No one wants to think of the worst happening, but being prepared always seems to bring peace of mind. Living in western Colorado means that things like floods and fires are a real possibility. Just last year, a friend of mine experienced a fire at her house. They were out of town for a 4H show, but their dogs and sheep were at the house. They rushed home, but weren’t allowed to see their property for over 24 hours. They have multiple sheep barns as their daughter shows sheep. It’s these types of situations where an emergency kit would come in handy. If you are home when something like this happens, you are ready to tackle the issues and/or evacuate with a bag already packed. If you’re away, you can still be prepared to evaluate your animals once you’re allowed back on your property. Keeping a smaller kit in your car and a larger one somewhere at home is a great idea.
When packing your kit, it’s good to have a bit of everything. Think of this as the bag you will grab if you are ever evacuated. It can serve you and your animals. You can use a backpack or even a plastic tote. You can make this as inclusive as you want, but there are some items that you shouldn’t leave out.
- gauze roll
- bandage material
- non-stick gauze square
- saline flush & eye wash
- medical tape (to secure gauze)
- non-latex disposable gloves (some animals have latex allergies)
- iodine antiseptic towelettes
- ice pack
- Benadryl 25mg tablets/not decongestant
- bandage scissors
- digital rectal thermometer (a pet’s temp should not rise above 102F or go below 98F)
- syringes (for medicine, or flushing eyes/wounds)
- metallic rescue blanket
- magazine (you can wrap and secure it around your pet’s limb to make a makeshift splint)
- primary vet’s contact information, also include your primary doctor’s information if you’re using this kit for the whole family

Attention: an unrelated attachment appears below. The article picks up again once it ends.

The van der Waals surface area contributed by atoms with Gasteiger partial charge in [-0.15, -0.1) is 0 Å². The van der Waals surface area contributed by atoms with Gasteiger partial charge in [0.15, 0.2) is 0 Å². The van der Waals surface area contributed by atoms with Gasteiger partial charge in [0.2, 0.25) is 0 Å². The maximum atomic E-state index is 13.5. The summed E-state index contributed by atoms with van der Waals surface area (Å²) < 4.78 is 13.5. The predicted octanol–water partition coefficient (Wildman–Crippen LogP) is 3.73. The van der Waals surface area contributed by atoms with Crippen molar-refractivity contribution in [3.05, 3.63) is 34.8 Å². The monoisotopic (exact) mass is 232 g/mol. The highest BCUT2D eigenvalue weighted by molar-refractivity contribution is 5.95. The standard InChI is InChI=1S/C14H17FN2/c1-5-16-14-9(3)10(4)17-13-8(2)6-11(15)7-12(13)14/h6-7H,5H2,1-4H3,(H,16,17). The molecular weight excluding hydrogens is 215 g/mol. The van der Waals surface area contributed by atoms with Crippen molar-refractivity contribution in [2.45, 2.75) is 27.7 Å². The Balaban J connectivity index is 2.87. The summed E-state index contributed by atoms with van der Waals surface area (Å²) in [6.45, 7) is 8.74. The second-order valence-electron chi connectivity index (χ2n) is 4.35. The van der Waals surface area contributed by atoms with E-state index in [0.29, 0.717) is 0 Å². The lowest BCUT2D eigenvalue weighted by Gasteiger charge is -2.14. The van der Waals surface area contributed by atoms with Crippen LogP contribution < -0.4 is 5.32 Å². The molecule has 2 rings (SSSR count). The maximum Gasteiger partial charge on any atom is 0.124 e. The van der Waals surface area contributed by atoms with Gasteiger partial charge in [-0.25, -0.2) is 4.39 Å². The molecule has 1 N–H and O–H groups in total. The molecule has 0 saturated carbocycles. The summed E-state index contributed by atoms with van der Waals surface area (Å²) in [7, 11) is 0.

- information for an emergency vet clinic near you, also include information for a nearby hospital if you’re using this kit for the whole family
For larger emergency kits also add:
- collapsible travel bowls
- leash and collar/harness
- soft muzzle (even the gentlest of animals may bite when injured or scared)
- pill box organizer (if your pet takes multiple medications, separating by compartments makes them easier to administer) and a 2 week supply of medications
- carry crate for smaller pets
Remember that some of these items will have expiration dates. Check your kit every few months and replace whatever has expired. Another idea is to keep a week’s worth of cat/dog food in an airtight container. A few water bottles are also not a bad idea. In a situation where you and/or your animals may need to be seen, it would be best to include reflective tape or an LED vest or collar.
In addition to the above items, it’s important to include copies of medical records, proof of vaccinations, and the phone numbers for the poison control hotline such as the ASPCA poison control center : 888-426-4435.
Lastly, make sure to include relevant details for your pets, in case someone other than you has to care for your animals. Details such as medical conditions, food preferences, and important to note personality traits (fearful of men, food aggressive, etc.) are what you’ll want to consider. Obviously, we hope this kit is something you never have to utilize. However, having one ready could make the vital difference if the need ever arises.